Minimal confusion found in MINIMAL Case
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The Supreme Court has issued its decision in Trademarks Board of Appeal v Société des Produits Nestlé SA (Case 103/82008, December 17 2008).
Since 2002 Société des Produits Nestlé SA (previously Novartis Medical Nutrition (Swede) AB) has been selling nutritional drinks in Denmark under the trademark MINIMAX, which is displayed on the container as ‘MiniMax’. In 2002 MINIMAX was registered as a word mark in Classes 5, 29, 30 and 32 of the Nice Classification.
In 2004 Danish company Kims A/S applied for the registration of the device mark MINIMAL for goods in Classes 29, 30 and 31. Kims used the trademark on packaging for potato chips.
In 2005 Nestlé objected to the final registration of the MINIMAL mark, claiming that it was confusingly similar to MINIMAX.
The Trademarks Office and the Trademarks Board of Appeal found that the trademarks were not confusingly similar and considered the word ‘minimal’ to be at the free disposal of other parties.
Nestlé filed suit against Kims before the Maritime and Commercial Court, which concluded that the Trademarks Board of Appeal should delete the trademark MINIMAL from the Trademarks Register.
On appeal, the Supreme Court held that according to an overall evaluation, there was no risk of confusion between the two marks. The Supreme Court found that even though the words themselves differed only in their last letter, there was a significant difference between the two marks due to the fact that:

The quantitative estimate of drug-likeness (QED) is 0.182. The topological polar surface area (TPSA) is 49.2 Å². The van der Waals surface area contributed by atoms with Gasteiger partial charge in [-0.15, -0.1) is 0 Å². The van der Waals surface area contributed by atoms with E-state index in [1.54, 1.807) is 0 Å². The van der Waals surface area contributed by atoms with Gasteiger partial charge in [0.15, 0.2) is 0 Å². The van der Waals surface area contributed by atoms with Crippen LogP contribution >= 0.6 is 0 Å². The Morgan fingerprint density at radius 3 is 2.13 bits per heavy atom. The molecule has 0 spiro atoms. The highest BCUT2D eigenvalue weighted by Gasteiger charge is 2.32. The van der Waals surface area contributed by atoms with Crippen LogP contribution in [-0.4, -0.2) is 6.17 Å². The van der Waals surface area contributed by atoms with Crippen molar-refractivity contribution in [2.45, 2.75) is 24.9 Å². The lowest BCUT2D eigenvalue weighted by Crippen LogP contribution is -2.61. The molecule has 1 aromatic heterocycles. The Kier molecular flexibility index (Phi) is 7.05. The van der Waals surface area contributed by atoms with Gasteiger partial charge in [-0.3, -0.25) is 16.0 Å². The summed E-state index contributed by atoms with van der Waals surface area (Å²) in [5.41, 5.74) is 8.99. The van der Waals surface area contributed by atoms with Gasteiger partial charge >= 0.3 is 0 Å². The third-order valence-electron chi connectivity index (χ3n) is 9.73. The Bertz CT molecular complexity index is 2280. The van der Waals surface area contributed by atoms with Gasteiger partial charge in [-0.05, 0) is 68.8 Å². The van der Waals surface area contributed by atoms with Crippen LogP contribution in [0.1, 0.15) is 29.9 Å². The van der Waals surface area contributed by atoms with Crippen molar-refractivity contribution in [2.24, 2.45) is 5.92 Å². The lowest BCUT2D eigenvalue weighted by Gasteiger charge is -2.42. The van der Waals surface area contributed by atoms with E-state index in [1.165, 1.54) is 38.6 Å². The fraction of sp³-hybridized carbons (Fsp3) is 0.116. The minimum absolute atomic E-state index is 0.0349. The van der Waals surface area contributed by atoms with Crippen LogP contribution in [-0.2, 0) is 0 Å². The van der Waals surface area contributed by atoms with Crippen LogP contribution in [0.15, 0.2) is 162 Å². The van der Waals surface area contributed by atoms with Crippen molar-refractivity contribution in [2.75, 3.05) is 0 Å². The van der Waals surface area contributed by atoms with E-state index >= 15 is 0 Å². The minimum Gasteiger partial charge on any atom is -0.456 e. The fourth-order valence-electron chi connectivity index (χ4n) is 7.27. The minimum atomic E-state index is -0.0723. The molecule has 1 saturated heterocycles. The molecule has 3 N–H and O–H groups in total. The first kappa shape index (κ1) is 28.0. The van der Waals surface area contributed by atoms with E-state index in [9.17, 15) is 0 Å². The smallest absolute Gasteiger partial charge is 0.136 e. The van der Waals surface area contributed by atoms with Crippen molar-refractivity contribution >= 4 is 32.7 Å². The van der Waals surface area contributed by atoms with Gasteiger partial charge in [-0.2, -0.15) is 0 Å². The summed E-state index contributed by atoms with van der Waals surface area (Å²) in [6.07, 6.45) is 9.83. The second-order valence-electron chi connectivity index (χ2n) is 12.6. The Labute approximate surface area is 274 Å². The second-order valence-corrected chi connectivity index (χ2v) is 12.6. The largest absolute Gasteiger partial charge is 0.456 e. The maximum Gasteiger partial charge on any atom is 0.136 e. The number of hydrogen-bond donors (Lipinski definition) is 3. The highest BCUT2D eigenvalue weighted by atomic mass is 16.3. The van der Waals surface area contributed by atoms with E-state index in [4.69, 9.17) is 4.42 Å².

- MINIMAX was a word mark which would normally be written with two capital ‘M’ letters (MiniMax); and
- MINIMAL was a device mark where the entire word was written in small letters in a particular high font on a rectangular background.
In addition, the court considered the ‘mini’ component to be the weaker part of the trademarks and maintained that the average consumer would pay most attention to the last syllable - namely, 'max' or 'mal'. Further, the court found that there was a significant phonetic difference between the marks, as the ‘a’ in MINIMAX was pronounced as a short ‘a’ without glottal stop, whereas the ‘a’ in MINIMAL was pronounced as a long ‘a’ with glottal stop. Moreover, the two words differed significantly from each other in relation to their meaning, since ‘minimal’ is a well-known word meaning ‘least possible’. However, the Supreme Court remarked that registration of the device mark MINIMAL did not grant an exclusive right to the word ‘minimal’.
Mads Marstrand-Jorgensen, Norsker & Co, Copenhagen
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